Tuesday 11 January 2022

News From Nowhere: If the Greens are to have a future, then they must listen to their past.

Taking Inspiration From The Past: Clio, the Muse of History, is traditionally depicted perusing the book of humanity’s past glories. At need, however, she will put down her book and take up a sword. Never has that need been greater. Only when we remember who we are, where we have come from, and what we have achieved, will we find the strength to drive Clio’s liberating sword through neoliberalism’s black and befouling heart.

THE TRAGEDY OF THE GREENS’ corruption by neoliberalism is that they simply cannot grasp how completely they’ve been seduced. At its heart, the problem is one of generational experience and perspective. The younger generation of Greens, the ones currently in control of the organisation, simply have no experiential connection to the zeitgeist out of which their movement was born. Their entire adult lives have been lived in the shadow of the neoliberal revolutions of the 1980s and 90s. What came before the revolution has been dismissed by its architects and disciples as existing outside the realm of common sense. Those who preach the values and aspirations of those pre-revolutionary times offer news from nowhere – and no one is listening.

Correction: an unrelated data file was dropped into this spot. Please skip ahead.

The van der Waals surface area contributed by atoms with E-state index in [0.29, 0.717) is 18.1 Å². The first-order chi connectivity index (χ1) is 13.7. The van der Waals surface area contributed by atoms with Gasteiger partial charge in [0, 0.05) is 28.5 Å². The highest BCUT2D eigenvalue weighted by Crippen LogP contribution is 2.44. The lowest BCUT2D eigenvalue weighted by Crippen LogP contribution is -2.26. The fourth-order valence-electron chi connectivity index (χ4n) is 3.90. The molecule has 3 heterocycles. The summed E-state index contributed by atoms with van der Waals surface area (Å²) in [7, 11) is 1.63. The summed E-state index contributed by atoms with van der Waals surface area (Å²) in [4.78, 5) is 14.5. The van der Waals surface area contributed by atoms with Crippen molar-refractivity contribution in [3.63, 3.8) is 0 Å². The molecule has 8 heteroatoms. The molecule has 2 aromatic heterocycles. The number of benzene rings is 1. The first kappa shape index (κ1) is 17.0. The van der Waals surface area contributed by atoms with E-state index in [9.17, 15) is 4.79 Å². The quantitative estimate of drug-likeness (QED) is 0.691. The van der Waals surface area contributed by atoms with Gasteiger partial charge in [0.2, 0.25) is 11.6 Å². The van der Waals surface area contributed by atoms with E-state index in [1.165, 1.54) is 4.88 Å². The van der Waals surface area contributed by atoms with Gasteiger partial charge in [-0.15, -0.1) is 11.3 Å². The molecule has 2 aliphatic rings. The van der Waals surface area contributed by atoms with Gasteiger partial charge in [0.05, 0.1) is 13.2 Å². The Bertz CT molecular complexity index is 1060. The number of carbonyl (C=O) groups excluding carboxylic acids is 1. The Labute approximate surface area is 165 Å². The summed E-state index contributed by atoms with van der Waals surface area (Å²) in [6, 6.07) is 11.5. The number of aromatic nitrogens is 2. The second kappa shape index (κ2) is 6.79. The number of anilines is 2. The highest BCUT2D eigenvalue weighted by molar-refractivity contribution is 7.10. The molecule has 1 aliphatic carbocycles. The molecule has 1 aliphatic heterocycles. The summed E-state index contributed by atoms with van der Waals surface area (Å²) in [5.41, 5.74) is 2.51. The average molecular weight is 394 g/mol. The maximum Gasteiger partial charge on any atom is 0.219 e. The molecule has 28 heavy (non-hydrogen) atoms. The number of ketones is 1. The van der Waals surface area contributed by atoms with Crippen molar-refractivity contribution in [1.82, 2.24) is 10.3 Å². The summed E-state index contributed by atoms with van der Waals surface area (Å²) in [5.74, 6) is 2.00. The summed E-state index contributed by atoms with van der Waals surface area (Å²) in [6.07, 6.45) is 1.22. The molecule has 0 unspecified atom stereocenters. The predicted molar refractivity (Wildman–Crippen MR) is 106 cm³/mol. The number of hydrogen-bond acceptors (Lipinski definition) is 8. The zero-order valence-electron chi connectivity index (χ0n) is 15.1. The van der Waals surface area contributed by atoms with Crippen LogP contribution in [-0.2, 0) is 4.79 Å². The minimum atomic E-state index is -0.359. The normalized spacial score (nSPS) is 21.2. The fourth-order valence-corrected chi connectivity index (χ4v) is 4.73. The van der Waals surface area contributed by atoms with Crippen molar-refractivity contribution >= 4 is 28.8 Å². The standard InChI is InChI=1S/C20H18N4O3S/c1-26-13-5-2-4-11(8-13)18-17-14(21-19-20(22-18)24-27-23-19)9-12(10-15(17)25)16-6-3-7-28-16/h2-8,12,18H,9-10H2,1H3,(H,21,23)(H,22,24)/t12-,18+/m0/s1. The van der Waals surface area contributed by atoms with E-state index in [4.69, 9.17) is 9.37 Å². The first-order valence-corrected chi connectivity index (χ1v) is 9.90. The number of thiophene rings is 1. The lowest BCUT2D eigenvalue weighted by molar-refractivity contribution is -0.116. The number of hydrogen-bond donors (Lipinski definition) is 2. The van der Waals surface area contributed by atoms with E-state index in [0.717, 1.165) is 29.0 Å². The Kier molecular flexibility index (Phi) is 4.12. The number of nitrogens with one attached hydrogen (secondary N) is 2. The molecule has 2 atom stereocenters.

They could, of course, learn the origin stories of radical environmentalism by entering imaginatively into the historical circumstances out of which it was born. Historians do this all the time. Watch Mary Beard’s television series on Ancient Rome and it will soon become clear how thoroughly an intelligent and inquisitive human-being is able to not only comprehend, but also inhabit, the past. Beard talks of being captured by the history of the Roman world from the moment she read Tacitus’ chilling judgement of his own people: “They make a desert and they call it peace.”